I post a lot of food pictures on social media. People sometimes comment and ask for the recipe. But there’s a problem. I don’t have the recipe. That’s right. I made this delicious looking entree and I have no idea how I did it. OK, that’s not true. I have a pretty good idea, but if you ask me how many teaspoons of salt or how many cloves of garlic I put in it, you’re going to get a shrug. I’m sorry to disappoint you, but I do not have the recipe. It’s not because I don’t want to share. I’m not being secretive. There is no secret blend of 11 herbs and spices that I am guarding in a vault. Writing down an actual recipe is tedious. Taking a photo, even putting in the effort to take the best possible photo I can, is far less work than writing down a recipe.
A Little Music Lesson
When you hear popular music, the musicians often do not have formal training in music. Many musicians cannot read music. Sometimes the musicians just “know” or “feel” it. I have no formal training in the kitchen. I have not even taken a single cooking class. Some genres of music rely heavily on improvisation, such as blues and jazz. The same piece of music is not performed the same exact way every time.
Here’s an example of what I think of when you say recipe. It is an arrangement of “Rocky Top,” with all the parts for all the musicians in the band.
As you can see, the parts for each instrument are written out in detail. There is no room for interpretation here. Each instrumentalists’ part on its own sounds nothing like “Rocky Top,” but when it’s all played together, you hear the song you know and love. Yes, I’m going to use “Rocky Top” as an example since I am a student at the University of Tennessee.
In contrast, below is a “fake book” arrangement of “Rocky Top:”
It still conveys the key elements of the song, but it is lacking detailed instructions. The basic structure, lyrics, vocal melody, and harmony are all that are included. It is up to the musicians performing to fill in the gaps with their musical knowledge, their abilities, and their creativity. Continuing with the recipe analogy, the fake book page is like an Instagram post with a caption listing the ingredients.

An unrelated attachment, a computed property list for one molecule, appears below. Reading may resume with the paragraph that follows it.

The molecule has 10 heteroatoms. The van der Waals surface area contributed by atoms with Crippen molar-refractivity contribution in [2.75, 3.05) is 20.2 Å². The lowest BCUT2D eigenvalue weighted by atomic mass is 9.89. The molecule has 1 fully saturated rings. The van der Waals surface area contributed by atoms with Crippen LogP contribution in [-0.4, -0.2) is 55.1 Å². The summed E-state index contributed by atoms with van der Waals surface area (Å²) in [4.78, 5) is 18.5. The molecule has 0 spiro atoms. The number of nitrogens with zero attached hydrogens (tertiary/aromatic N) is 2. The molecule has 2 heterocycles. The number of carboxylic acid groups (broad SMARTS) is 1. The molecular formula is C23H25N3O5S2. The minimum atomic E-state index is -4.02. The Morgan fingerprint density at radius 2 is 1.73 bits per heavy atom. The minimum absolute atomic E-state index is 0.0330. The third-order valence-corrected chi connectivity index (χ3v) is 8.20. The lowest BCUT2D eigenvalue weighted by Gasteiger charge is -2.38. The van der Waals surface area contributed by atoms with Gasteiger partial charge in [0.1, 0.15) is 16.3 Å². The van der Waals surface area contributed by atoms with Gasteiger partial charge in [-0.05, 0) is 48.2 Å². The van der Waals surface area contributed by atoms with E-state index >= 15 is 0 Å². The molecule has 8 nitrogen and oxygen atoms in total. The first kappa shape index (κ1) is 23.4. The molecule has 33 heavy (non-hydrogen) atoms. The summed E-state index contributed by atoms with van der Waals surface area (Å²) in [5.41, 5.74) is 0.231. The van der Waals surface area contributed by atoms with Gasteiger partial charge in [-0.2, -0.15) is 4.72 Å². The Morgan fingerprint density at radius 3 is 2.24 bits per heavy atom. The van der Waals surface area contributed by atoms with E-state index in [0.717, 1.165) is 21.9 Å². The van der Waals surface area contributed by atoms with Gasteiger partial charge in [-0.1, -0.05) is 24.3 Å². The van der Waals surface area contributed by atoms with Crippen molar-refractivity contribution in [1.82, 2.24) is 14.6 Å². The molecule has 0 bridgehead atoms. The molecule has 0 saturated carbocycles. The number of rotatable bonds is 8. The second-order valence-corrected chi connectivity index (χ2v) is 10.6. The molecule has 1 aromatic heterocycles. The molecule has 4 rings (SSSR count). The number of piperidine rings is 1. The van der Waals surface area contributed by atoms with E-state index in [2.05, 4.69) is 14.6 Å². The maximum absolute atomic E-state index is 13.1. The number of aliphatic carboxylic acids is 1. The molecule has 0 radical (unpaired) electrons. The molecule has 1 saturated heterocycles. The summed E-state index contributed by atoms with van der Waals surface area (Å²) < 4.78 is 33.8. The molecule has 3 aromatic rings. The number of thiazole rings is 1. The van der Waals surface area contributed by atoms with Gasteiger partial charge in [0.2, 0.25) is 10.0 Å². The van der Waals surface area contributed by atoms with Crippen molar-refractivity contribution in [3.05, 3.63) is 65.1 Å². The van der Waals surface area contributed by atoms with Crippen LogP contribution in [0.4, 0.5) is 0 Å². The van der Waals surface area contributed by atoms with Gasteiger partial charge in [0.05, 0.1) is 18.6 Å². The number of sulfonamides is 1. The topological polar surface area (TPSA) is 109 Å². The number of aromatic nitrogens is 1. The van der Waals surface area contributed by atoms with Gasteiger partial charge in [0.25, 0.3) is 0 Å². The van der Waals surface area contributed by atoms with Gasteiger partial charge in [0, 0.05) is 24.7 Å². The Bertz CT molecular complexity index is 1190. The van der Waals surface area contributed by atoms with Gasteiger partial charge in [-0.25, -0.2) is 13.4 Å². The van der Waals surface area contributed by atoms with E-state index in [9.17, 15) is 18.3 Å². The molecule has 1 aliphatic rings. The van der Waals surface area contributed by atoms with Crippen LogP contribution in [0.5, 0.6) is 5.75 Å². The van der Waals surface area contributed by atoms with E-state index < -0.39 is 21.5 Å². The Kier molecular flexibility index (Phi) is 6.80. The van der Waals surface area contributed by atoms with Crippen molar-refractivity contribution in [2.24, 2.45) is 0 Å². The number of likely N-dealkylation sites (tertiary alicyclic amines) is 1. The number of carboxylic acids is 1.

An even more stripped down version of the song is what you find most often on the internet. You have even less information here, but a capable group of musicians would be able to take this and perform a complete arrangement of the song, provided that the musicians have at least heard the song a few times. Even further removed from a full-blown recipe, the “chords from the internet” is like a list of ingredients, or a status update saying, “I made curried lentil tacos on corn tortillas tonight!”
It may even be preferable to have less information available. The full score pictured near the beginning of this blog post is too much information for a small group of musicians. When you have less information, you fill in the blanks more. By doing so, you individualize it to your own style.
When you first learn how to cook, you may want to follow a recipe to the letter. However, once you gain confidence in the kitchen, you will be slinging spices and seasonings like a pro. You’ll find that the recipe calls for one clove of garlic. Who the hell puts only one clove of garlic in a dish?! That might be your first foray into taking chances and putting your own personal stamp on your cooking. That’s what it’s all about. Cooking is a creative endeavor.
If I only followed recipes, I’d never come up with most of the stuff I do. Go ahead and experiment in the kitchen. You will surprise yourself. There are times when I have no idea what I’m making for dinner until after I have chopped onions cooking in the skillet. Only you know how much cayenne pepper you can tolerate. If you followed my recipe exactly, your mouth will be on fire and you’ll be projectile sweating. When you look up a recipe, feel free to increase, decrease, or omit. Once you start doing that, you can feel your way through cooking dinner.
You Can Have The Recipe…. Later
You may be waiting a long time. A husband, father, full-time college student, part-time employee, and full-time crazy cat person has a busy life.
In my future work as a dietitian, part of my job could include developing and documenting recipes. If I end up in private practice, I will definitely have to develop recipes. There may be a cookbook in the future. I’m not promising anything but an effort to share actual recipes in the future.
I am more than happy to share. If I want more people to experience plant-based foods and how delicious they are, it doesn’t make sense for me to be secretive. Coca Cola and Colonel Sanders can keep their secrets. I’m here to share. However, you won’t get a note-for-note transcription. You might be lucky to get the “chords off the internet.”